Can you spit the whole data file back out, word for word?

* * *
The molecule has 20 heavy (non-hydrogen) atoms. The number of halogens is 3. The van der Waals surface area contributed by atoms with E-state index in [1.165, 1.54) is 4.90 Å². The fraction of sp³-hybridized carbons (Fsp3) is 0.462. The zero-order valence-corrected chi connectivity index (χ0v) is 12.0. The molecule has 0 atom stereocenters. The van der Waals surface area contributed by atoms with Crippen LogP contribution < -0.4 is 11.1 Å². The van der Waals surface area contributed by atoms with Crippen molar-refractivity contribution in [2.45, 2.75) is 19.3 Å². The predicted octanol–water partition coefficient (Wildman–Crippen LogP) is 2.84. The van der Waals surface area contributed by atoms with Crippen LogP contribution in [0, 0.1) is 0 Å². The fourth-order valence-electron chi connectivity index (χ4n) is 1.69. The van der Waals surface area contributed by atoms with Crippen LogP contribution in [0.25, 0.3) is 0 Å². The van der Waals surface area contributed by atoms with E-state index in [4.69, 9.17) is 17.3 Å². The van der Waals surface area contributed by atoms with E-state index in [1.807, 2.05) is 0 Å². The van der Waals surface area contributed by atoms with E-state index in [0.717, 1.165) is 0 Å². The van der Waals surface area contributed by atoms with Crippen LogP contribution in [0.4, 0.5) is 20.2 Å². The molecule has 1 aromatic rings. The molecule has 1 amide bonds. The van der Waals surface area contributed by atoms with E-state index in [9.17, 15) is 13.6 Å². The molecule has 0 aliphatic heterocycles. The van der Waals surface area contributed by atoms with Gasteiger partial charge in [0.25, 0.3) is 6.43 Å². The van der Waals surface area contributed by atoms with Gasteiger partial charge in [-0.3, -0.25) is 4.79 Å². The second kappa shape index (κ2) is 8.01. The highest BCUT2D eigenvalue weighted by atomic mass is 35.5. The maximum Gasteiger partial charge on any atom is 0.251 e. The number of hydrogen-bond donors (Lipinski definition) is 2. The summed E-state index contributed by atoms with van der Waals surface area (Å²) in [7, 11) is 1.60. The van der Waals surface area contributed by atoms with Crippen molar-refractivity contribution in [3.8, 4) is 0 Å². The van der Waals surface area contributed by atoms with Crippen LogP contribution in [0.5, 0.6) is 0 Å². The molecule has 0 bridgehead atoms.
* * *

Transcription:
The molecule has 20 heavy (non-hydrogen) atoms. The number of halogens is 3. The van der Waals surface area contributed by atoms with E-state index in [1.165, 1.54) is 4.90 Å². The fraction of sp³-hybridized carbons (Fsp3) is 0.462. The zero-order valence-corrected chi connectivity index (χ0v) is 12.0. The molecule has 0 atom stereocenters. The van der Waals surface area contributed by atoms with Crippen LogP contribution < -0.4 is 11.1 Å². The van der Waals surface area contributed by atoms with Crippen molar-refractivity contribution in [2.45, 2.75) is 19.3 Å². The predicted octanol–water partition coefficient (Wildman–Crippen LogP) is 2.84. The van der Waals surface area contributed by atoms with Crippen LogP contribution in [0, 0.1) is 0 Å². The fourth-order valence-electron chi connectivity index (χ4n) is 1.69. The van der Waals surface area contributed by atoms with Crippen LogP contribution in [0.25, 0.3) is 0 Å². The van der Waals surface area contributed by atoms with E-state index in [4.69, 9.17) is 17.3 Å². The van der Waals surface area contributed by atoms with E-state index in [1.807, 2.05) is 0 Å². The van der Waals surface area contributed by atoms with E-state index in [0.717, 1.165) is 0 Å². The van der Waals surface area contributed by atoms with Crippen LogP contribution in [0.4, 0.5) is 20.2 Å². The molecule has 1 aromatic rings. The molecule has 1 amide bonds. The van der Waals surface area contributed by atoms with E-state index in [9.17, 15) is 13.6 Å². The molecule has 0 aliphatic heterocycles. The van der Waals surface area contributed by atoms with Gasteiger partial charge in [0.25, 0.3) is 6.43 Å². The van der Waals surface area contributed by atoms with Gasteiger partial charge in [-0.3, -0.25) is 4.79 Å². The second kappa shape index (κ2) is 8.01. The highest BCUT2D eigenvalue weighted by atomic mass is 35.5. The maximum Gasteiger partial charge on any atom is 0.251 e. The number of hydrogen-bond donors (Lipinski definition) is 2. The summed E-state index contributed by atoms with van der Waals surface area (Å²) in [7, 11) is 1.60. The van der Waals surface area contributed by atoms with Crippen molar-refractivity contribution in [3.8, 4) is 0 Å². The van der Waals surface area contributed by atoms with Crippen LogP contribution in [0.5, 0.6) is 0 Å². The molecule has 0 bridgehead atoms.